Conditional Statements in Java

Control flow statement are nothing but logical statements which will choose the path of the to be executed.

Conditional Statements
  • if
  • if..else
  • if..else..if
  • nested if
  • Switch

if condition in Java

if-else-block-diagram

If statements are used as decision points to check a series of possible conditions, then take a decision to change the path of the program for each condition depending on the outcome.

In layman words: You want to travel to a distance, you could either use train or car, normally what we do is, if the distance is 20 miles we take our car and go there but if the distance is more than 20 miles we take the train and go to destination.

In this example, the distance is the deciding factor, so based on this deciding factor, we will travel.

If condition takes the decision based on the expression given if accepts an expression that would result in either true or false.

The following program takes decision-based on loan; it is a practical example.

public class IfCondition {
    public static void main(String[] args) {
        // distance in miles
        String  loan = "Educational Loan";
        if(loan == "Educational Loan")
        {
            System.out.println("Sorry, we don't provide loans");
        }
    }
}

In the above code, if the loan is "Educational Loan" then expression resolves to true, then we want to print the message "Sorry, we don't provide loans".

Curly brackets are optional if you have only one line of code inside if block.

public static void main(String[] args) {
        // distance in miles
        String  loan = "Educational Loan";
        if(loan == "Educational Loan") System.out.println("Sorry, we don't provide loans");
    }

Sometimes we want to have other option to do something when the expression don't resolve to true.

if..else :

else is the optional block used to execute if the expression in the if doesn't resolve to true.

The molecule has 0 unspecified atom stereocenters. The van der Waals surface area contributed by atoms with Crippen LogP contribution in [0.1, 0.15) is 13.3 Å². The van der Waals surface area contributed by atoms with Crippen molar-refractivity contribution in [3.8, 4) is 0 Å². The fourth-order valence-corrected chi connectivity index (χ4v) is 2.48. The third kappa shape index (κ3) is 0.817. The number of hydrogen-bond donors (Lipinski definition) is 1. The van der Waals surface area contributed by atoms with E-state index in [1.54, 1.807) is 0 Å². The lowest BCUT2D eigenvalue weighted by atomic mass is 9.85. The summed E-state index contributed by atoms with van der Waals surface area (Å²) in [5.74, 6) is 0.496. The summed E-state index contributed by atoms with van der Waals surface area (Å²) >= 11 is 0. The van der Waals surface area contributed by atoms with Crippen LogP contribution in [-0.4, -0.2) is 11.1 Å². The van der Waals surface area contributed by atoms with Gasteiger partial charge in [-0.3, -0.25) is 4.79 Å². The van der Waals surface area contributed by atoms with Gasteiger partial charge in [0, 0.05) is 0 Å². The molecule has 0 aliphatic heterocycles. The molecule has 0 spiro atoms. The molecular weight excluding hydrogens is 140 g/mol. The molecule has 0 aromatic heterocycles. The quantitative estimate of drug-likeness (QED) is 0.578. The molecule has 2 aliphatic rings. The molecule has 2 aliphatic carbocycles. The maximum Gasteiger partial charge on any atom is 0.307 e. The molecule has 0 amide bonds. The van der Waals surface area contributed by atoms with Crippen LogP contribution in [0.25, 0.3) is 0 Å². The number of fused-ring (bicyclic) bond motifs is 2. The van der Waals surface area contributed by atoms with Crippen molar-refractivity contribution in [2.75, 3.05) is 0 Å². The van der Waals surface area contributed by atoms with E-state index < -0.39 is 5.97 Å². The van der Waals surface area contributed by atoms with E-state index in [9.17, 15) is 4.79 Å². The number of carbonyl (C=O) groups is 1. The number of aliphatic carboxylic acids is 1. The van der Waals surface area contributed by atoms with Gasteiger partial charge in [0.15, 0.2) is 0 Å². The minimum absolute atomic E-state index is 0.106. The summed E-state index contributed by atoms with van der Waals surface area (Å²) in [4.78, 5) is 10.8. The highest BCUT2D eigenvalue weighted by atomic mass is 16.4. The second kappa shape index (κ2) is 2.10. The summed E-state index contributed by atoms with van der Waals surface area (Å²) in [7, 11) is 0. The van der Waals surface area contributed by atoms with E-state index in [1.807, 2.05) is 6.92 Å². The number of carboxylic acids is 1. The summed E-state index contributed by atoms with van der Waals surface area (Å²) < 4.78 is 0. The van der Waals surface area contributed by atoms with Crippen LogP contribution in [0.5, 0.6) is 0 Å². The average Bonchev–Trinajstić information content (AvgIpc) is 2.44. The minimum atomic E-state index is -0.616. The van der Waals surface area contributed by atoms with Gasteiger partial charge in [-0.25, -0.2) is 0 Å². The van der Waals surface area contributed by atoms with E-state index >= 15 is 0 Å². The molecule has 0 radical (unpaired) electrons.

Either if block gets executed or else block, not both blocks get executed, and one block must get executed.
public class IfCondition {
    public static void main(String[] args) {
        // distance in miles
        String  loan = "Car Loan";
        if(loan == "Educational Loan") {
            System.out.println("Sorry, we don't provide loans");
        }else {
            System.out.println("We provide loan in 10 minutes");
        }      
    }
}

if..else..if :

Sometimes we want to take a decision in else block as well when we have more than one option; In such cases, we can use if..else..if block.

public static void main(String[] args) {
        // distance in miles
        String  loan = "Car Loan";
        if(loan == "Educational Loan") {
            System.out.println("Sorry, we don't provide loans");
        }else if(loan == "Car Loan"){
            System.out.println("We provide loan in 10 minutes");
        }      
    }

if..else..if..else :

We can add more if and else blocks in Java, but one if block can have only one respective else block.

public static void main(String[] args) {
        String loan = "Car Loan";
        if(loan == "Educational Loan")
        {
            System.out.println("Sorry, we don't provide Educational Loan");
        }else if(loan == "Agriculture Loan"){
            System.out.println("We donot provide Agriculture Loan");
        }else{
            System.out.println("We provide only luxury loans");
        }      
    }

Nested if :

Sometimes you have to take multiple decision based on the first decision you might get two paths to choose, and you have to select one in it, again you may need to choose one, and then it goes on.

In such kind of situations, it is better to use nested if statements in Java, you can also have nested if statements in else block as well.

public static void main(String[] args) {
        // distance in miles
        String loanBroadType = "Basic Loan";
        String loanSpcifictype = "Educational Loan";
        if(loanBroadType == "Basic Loan")
        {
            if(loanSpcifictype == "Educational Loan"){
                System.out.println("Sorry, we don't provide Educational Loan");